THE VERDICT: It all sounds pretty questionable, right? Despite all the potentially hazardous ingredients hidden in these fries, Ochner says that the saturated fat in foods like this is the most dangerous part for your overall health. However, at McDonald’s (and other fast food restaurants), there are many items on the menu that are worse for you than french fries, based on calorie and fat content alone. Some examples to avoid: McDonald’s Angus Bacon & Cheese, which has 820 calories and 41 grams of fat; KFC’s Chicken Pot Pie, which has 790 calories and 45 grams of fat; Burger King’s Double Whopper, which has 830 calories and 50 grams of fat; and the seemingly healthy Gluten-Sensitive Low Carb Breakfast Bowl from Hardee’s, which has 740 calories and 61 grams of fat.

THE SENTENCE: McDonald’s french fries contain questionable ingredients, a high amount of fat content, and a minimal amount of nutrition (protein, vitamins, minerals, and antioxidants). That said, we do understand that some of you might still find the siren song of “Do you want fries with that?” very tempting. Our hope is that this information may nudge you to eat them less often, or perhaps at least convince you to choose the smaller portion of fries. Just by ordering the small versus the large fries, you’ll avoid 270 calories, 14 grams of fat, 2 grams of saturated fat and 34 grams of carbs.

Article reviewed by Luz Plaza Last updated on: May 15, 2013

Resources

Source: http://www.livestrong.com

 

Are You Bottling Up Your Feelings?


Internalizing or Externalizing — that is the Question!

Suffering is traumatic and awful and we get angry and we shake our fists at the heavens and we vent and rage and weep.  But in the process we discover a new tomorrow, one we never would have imagined otherwise.  ~Rob Bell

cherie

I come across a lot of people who either build up a big drama around their problems or they internalize them.

It’s one thing to go around needlessly gossiping about people and wreaking verbal havoc but it’s an entirely different case to shut up like a clam instead of allowing yourself to blow off some steam.

The ones who internalize their problems usually don’t like to ‘talk’ about people behind their back or find it inappropriate (venting about your children) or disrespectful (especially in the case of your parents) which, of course, is very noble indeed but there are certain instances where it can be appropriate, if not detrimental, to talk about your problems.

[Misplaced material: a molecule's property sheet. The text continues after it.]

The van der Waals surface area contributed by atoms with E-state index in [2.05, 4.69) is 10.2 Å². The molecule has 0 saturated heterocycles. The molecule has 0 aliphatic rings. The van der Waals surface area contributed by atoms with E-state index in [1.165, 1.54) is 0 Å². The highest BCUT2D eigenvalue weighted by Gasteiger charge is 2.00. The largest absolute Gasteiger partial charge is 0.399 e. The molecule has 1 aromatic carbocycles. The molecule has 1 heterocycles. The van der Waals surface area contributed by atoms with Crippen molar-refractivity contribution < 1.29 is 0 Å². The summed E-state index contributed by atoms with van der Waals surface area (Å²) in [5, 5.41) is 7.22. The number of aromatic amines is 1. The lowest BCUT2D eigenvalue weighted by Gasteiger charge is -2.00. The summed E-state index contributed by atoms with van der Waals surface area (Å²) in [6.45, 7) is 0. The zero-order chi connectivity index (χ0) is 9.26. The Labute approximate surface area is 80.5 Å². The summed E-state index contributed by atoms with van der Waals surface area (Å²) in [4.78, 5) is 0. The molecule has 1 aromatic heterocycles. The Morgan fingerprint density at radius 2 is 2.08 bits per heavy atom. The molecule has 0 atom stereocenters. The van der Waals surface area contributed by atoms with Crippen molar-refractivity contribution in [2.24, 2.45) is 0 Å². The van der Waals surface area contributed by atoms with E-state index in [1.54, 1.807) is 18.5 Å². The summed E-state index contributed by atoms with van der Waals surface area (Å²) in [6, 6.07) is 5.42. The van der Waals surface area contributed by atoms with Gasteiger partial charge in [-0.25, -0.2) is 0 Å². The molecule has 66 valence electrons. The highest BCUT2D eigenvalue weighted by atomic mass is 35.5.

Finding Perspective amongst Guilt

No matter who is causing you distress — it’s not personal.  There is often a lot of misunderstanding between a person and their actions. You may still love that person dearly but they have done something (the action) to fluff your feathers.

Holding onto the problem could cause you to like them less and less but addressing the core before it festers can give you that space to figure out your next step without losing any love for that person over it.

So, let’s get this ball rolling by addressing some potential situations.

There should be no guilt in:

Admitting that your child has done something to annoy you — it is no reflection on you as a parent or them as a child — it is what it is.  You still love them but their action has caused you unease.  You’re not a Stepford Wife, you know.  I know the perceived ‘norm’ is to always have a smiley face and a tray of milk and cookies for your child, however, the bald-faced truth is that parenting can be overwhelming at times and you are entitled to vent about your little darlings without fear of judgment.

Discussing a problem you may have with a partner, friend or family member to someone you trust with the information as long as it comes from a place of integrity (i.e. the truth and not the dramatized version).

Talking about how you may not be coping at the moment.  When you internalize this it becomes like a festering sore that causes you more and more pain until one day it pops at the most inconvenient time and you are left with a sticky mess to mop up.  Even worse, you have a physical breakdown.  It’s okay to talk about how you are feeling no matter how ‘dark’ you may think it is.  Once you let it out of your system, you have the potential to let it go or find a solution, if not just get the support you may need.

The Lone Warrior

If you feel you can’t talk about these things or you don’t have anyone who will listen that you trust, it’s best to let it out and vent in whatever way you can.

Some healthy examples would be to:

Have a little cry (hell, even a big one!) — there’s nothing more releasing than letting your emotions out through a healthy blubber and don’t feel guilty for it!  Rather feel guilty for not allowing yourself the freedom to express yourself.

Find some solitude and belt out a scream — this can also work well as long as you are not within the audible radius of a nosy neighbor.

Put on your boxing gloves and get out that punching bag — it’s a liberating feeling to blow off some steam through physical activity.